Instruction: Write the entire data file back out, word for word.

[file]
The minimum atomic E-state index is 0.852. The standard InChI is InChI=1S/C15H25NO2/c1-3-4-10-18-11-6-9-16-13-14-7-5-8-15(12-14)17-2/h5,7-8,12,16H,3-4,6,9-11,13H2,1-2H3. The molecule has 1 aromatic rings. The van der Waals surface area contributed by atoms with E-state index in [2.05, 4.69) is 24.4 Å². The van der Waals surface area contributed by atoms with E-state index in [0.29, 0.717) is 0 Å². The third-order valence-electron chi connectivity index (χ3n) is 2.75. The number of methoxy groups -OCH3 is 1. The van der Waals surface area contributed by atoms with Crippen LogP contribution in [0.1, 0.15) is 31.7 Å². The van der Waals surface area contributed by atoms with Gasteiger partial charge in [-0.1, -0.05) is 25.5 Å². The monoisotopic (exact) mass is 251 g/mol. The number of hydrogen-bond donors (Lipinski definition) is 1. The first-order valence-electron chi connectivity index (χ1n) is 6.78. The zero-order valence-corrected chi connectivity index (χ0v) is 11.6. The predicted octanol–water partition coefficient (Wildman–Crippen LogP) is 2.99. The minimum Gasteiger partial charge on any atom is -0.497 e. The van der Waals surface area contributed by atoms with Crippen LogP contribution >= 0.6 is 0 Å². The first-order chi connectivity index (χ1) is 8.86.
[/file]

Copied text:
The minimum atomic E-state index is 0.852. The standard InChI is InChI=1S/C15H25NO2/c1-3-4-10-18-11-6-9-16-13-14-7-5-8-15(12-14)17-2/h5,7-8,12,16H,3-4,6,9-11,13H2,1-2H3. The molecule has 1 aromatic rings. The van der Waals surface area contributed by atoms with E-state index in [2.05, 4.69) is 24.4 Å². The van der Waals surface area contributed by atoms with E-state index in [0.29, 0.717) is 0 Å². The third-order valence-electron chi connectivity index (χ3n) is 2.75. The number of methoxy groups -OCH3 is 1. The van der Waals surface area contributed by atoms with Crippen LogP contribution in [0.1, 0.15) is 31.7 Å². The van der Waals surface area contributed by atoms with Gasteiger partial charge in [-0.1, -0.05) is 25.5 Å². The monoisotopic (exact) mass is 251 g/mol. The number of hydrogen-bond donors (Lipinski definition) is 1. The first-order valence-electron chi connectivity index (χ1n) is 6.78. The zero-order valence-corrected chi connectivity index (χ0v) is 11.6. The predicted octanol–water partition coefficient (Wildman–Crippen LogP) is 2.99. The minimum Gasteiger partial charge on any atom is -0.497 e. The van der Waals surface area contributed by atoms with Crippen LogP contribution >= 0.6 is 0 Å². The first-order chi connectivity index (χ1) is 8.86.